June 3 St. George's Grenada: Questions are being asked and speculations
are being fuelled as to whether or not Grenada's Prime Minister will have a similar fate as former Prime Minister of
Trinidad Basdeo Panday.
Former Attorney General of Trinidad Ramesh Lawrence Maharaj admits
he would consider representing Opposition Leader Basdeo Panday in his current legal battle. He too is lookking after the interest
of Dr. Mitchell in the inquiry that is due to re-commence on June 13.
Maharaj also revealed yesterday that initial investigations into
allegations of corruption against members of the then UNC administration did not contain anything against Panday.
Maharaj, who in 2001 was fired by Panday from the Cabinet and subsequently
expelled from the UNC, reminded that he had in the past successfully represented the UNC leader.
He said: “Mr Panday has very good lawyers, and I do not think
that Mr Panday would want to ask me to represent him. In recent times Mr. Maharaj has being an addition to the few speaking
either on behalf of Jamaican Hugh Wildman or the Prime Minister and the Grenada government in legal matters.
In the case of Panday he is before the court on charges arising
out of allegations that he corruptly profited from a bribe while he was Prime Minister of T&T.
The UNC leader and his supporters have alleged that the arrest was
politically-motivated and designed to divert attention from allegations of corruption plaguing the Manning administration
and forced the resignation of former Minister of Works and Transport Franklin Khan.
Yesterday, at the post-Cabinet news conference at Whitehall, Attorney
General John Jeremie said the very investigations which led to Panday’s arrest were started under the UNC, when Maharaj
was Attorney General.
Addressing this yesterday, Maharaj said it was true that the UNC
did set up what has now become the Anti-Corruption Investigative Bureau, but could not say if it was being run with the independence
it had when he was AG.
He added that at the time he left office, the (Bob) Lindquist report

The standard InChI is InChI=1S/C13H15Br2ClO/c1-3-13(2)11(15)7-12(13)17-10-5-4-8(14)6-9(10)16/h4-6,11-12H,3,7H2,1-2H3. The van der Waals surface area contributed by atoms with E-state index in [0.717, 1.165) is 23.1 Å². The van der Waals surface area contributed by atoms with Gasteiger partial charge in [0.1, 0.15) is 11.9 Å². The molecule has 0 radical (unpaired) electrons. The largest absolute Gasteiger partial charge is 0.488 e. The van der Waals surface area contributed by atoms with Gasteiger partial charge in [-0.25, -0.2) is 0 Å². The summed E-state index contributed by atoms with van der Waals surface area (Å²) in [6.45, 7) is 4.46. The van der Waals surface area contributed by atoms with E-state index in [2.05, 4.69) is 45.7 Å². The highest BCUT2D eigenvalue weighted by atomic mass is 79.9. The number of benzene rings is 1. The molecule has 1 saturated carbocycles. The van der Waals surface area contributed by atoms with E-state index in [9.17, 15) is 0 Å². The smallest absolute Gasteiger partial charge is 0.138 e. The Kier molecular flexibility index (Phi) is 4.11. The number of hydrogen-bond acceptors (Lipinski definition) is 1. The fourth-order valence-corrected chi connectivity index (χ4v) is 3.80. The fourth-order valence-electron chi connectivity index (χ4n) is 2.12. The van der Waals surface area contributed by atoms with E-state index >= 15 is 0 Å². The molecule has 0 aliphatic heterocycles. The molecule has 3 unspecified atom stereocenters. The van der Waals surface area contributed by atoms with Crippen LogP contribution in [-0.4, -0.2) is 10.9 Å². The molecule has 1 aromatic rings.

contained allegations of corruption against other UNC ministers, but not Panday.
“The Lindquist report I had did not mention anything about
these matters,” he said.
“These matters were not mentioned in that report. It must
be that these matters arose after that report.”
Maharaj was, however, concerned about the manner of Panday’s
arrest, as it occurred in the official office of the Leader of the Opposition, a position set down in the Constitution of
He also disagreed with the bail set, saying it was excessive, and
that the parties did not pose a flight risk.
Maharaj said he was concerned that members of the population were
beginning to doubt the independence of the ACIB.
“Although it is important to investigate corruption and organised
crime and bring those guilty to justice, it must also be remembered that you cannot have a unit which is perceived to be an
arm for political suppression,” Maharaj explained.
With respect to the olive branch extended to him and other disgruntled
former UNC supporters, Maharaj was cautious about any return to the party.
He reiterated that there were conditions for any return, notably
a willingness on the part of the UNC to embrace major change.
“I support unity and reconciliation, but you cannot have unity
and reconciliation without the underpinning of principles of good governance, and if there is to be any unity or reconciliation,
it must be based on principles of reconciliation,” he said.
have taken the position that the UNC needs overhauling and reform if it is to take government again.”
There are premature speculations in St. George's that the wind of
anti corruption could blow straight in the face of PM Mitchell where he could experience first hand what jail is